Some teenage kid and his rich friends sneak into Walmart and steal a few beers. They hop into their wealthy buddy’s pickup truck as they begin laughing and goofing around like normal teenage boys do, until they begin gulping down a generous amount of their stolen alcohol. The boy who undeservingly is behind the wheel speeds three times over the limit and strikes down one, two, three, then even four people as he runs rampant across the streets of Texas while intoxicated. You get a call. Your husband, your friend, your coworker, your daughter, or someone that is very close to you was killed.
That boy who killed your loved one? He doesn’t even have to spend a night in jail, pick up a piece of trash as part of community serivce, and doesn’t even need to loose a wink of sleep over it. You have lost someone near and dear to you over a kid’s stupid mistake, and he doesn’t get reprimanded. How could he get away with such a thing?
Affluenza. One word let off a kid who’s hands had been bloodied with the manslaughter of four people. The technical defintion is “a psychological malaise supposedly affecting wealthy young people, symptoms of which include a lack of motivation, feelings of guilt, and a sense of isolation”. Simply said, however, it’s the claim that rich kids don’t know any better.
Ethan Couch is a wealthy Texas teen, who’s defense lawyer claimed that he was never taught right from wrong. His wealth was an obstacle in his life, according to his attorney.
To me, this claim is a load of melarkey. He didn’t know right from wrong? Let me run through the night of the crime slowly. First, he stole alcohol from Walmart. His wealthy parents probably never taught him stealing was wrong because he could afford to buy a lot of things anyways. Even still, however, there are loads of actions movies that depict the bad guy as being some criminal mastermind who plans on robbing a bank. Even Disney movies teach you stealing in wrong: Aladdin is chased by the whole town for stealing a loaf of bread and Flynn Rider gets hunted down by the royal guards for stealing the crown. Unless his mansion is placed under a large rock, I am confident he knew not to steal, especially alcohol, which is illegal to purchase or consume under 21.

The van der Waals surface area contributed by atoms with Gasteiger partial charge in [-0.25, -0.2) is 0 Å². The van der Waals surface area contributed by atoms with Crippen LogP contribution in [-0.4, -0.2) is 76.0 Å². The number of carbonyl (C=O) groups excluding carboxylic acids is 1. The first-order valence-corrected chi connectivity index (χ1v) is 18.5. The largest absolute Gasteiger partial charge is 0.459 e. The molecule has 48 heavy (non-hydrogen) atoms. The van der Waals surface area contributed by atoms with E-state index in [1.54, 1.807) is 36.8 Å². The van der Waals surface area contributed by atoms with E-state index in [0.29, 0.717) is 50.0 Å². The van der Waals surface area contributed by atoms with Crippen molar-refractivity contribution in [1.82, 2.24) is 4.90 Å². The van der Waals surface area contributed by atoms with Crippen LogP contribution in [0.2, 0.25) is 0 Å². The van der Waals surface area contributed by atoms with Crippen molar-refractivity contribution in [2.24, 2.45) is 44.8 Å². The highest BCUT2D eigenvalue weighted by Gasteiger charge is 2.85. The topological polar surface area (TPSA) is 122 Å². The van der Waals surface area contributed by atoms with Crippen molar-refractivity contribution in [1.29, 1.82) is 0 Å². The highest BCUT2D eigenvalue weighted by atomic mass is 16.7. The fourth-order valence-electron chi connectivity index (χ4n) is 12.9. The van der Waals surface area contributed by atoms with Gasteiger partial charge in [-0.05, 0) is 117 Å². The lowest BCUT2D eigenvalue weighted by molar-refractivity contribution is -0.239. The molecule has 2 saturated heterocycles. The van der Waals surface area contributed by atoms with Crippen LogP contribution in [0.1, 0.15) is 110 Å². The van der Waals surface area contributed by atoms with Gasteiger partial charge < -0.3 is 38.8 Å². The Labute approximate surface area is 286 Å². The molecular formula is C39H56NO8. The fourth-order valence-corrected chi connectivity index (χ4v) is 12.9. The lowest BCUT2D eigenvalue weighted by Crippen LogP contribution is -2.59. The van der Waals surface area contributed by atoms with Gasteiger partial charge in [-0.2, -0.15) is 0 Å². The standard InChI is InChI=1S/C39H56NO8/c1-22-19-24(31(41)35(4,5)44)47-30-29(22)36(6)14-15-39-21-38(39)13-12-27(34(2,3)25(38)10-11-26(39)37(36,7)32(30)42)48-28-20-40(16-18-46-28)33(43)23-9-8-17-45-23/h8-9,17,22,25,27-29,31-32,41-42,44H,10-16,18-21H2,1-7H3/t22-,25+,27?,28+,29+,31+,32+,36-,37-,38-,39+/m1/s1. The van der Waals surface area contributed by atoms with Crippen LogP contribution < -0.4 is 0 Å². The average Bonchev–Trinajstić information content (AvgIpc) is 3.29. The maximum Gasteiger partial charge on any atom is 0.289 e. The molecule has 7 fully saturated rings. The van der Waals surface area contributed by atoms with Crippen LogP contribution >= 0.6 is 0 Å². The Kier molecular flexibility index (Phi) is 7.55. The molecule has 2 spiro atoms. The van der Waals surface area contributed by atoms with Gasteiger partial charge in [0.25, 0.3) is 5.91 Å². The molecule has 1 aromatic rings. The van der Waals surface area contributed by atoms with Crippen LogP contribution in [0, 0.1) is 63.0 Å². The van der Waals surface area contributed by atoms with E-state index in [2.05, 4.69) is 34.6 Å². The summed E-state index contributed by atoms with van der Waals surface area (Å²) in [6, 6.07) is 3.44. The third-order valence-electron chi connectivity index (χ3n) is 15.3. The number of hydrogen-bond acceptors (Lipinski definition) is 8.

Second mistake of the night: consuming alcohol while operating a motor vehicle and flying sky-high over the speed limit. Maybe his parents never taught him this lesson either, but he’s a 16-year-old boy who must have recently gotten his driver’s license, so driving school lessons should still be fresh in his mind. I am about to begin taking driving school myself, and I’ve heard all the tales from my friends. They show you videos all the time of accidents caused by drunk drivers and often warn you about the dangers of drinking and driving. So it wasn’t just the parent’s responsibilty to teach him this lesson; it was the state of Texas’s responsibility. He was operating a car, so he sat through those lessons. He’s smart enough to read the numbers on the speed limit sign and not exceed them. Perhaps not while intoxicated, but that is also a major fault of his. And I’m not even going to begin to enter the topic of manslaughter, which is clearly wrong in anyone’s right mind.
The judge of the case condemned Ethan Couch to only 10 years of probation due to affluenza. People were outraged–Twitter blew up with hateful comments against the judge for giving Ethan such a cushy punishment. He essentially just got a slap on the wrist for killing 4 people. A lot of people, including Eric Boyles, who’s wife and daughter had been killed by Ethan, think that if he had been a kid of a lower social status, the verdict would be completely different.
According to The Huffington Post, Eric Boyles stated, “Money always seems to keep you out of trouble. Ultimately today, I felt that money did prevail. If you had been any other youth, I feel like the circumstances would have been different.” I agree with Mr. Eric Boyles. Money can be a deciding factor in some issues, but shouldn’t we all be equal before the law? Eric Boyles lost two of the most important people to him to a kid who can go back to his normal, cushioned lifestyle, when he cannot.
This case caused an uproar in social media and politics. According to Politico, a California politic proposed that they put a ban on the affluenza defense so that nothing like this ever happens again. I’m glad that some state governments are taking a stand on this topic. It’s important to not let someone else get away with such an awful crime without any form of punishment because then, as the prosecution said, he will go on believing that he can get away with anything.
Everyone makes mistakes, no matter how large, and a big part of that is learning from those mistakes. So my question is, what happens to Ethan Couch now that he can’t learn from those atrocious mistakes?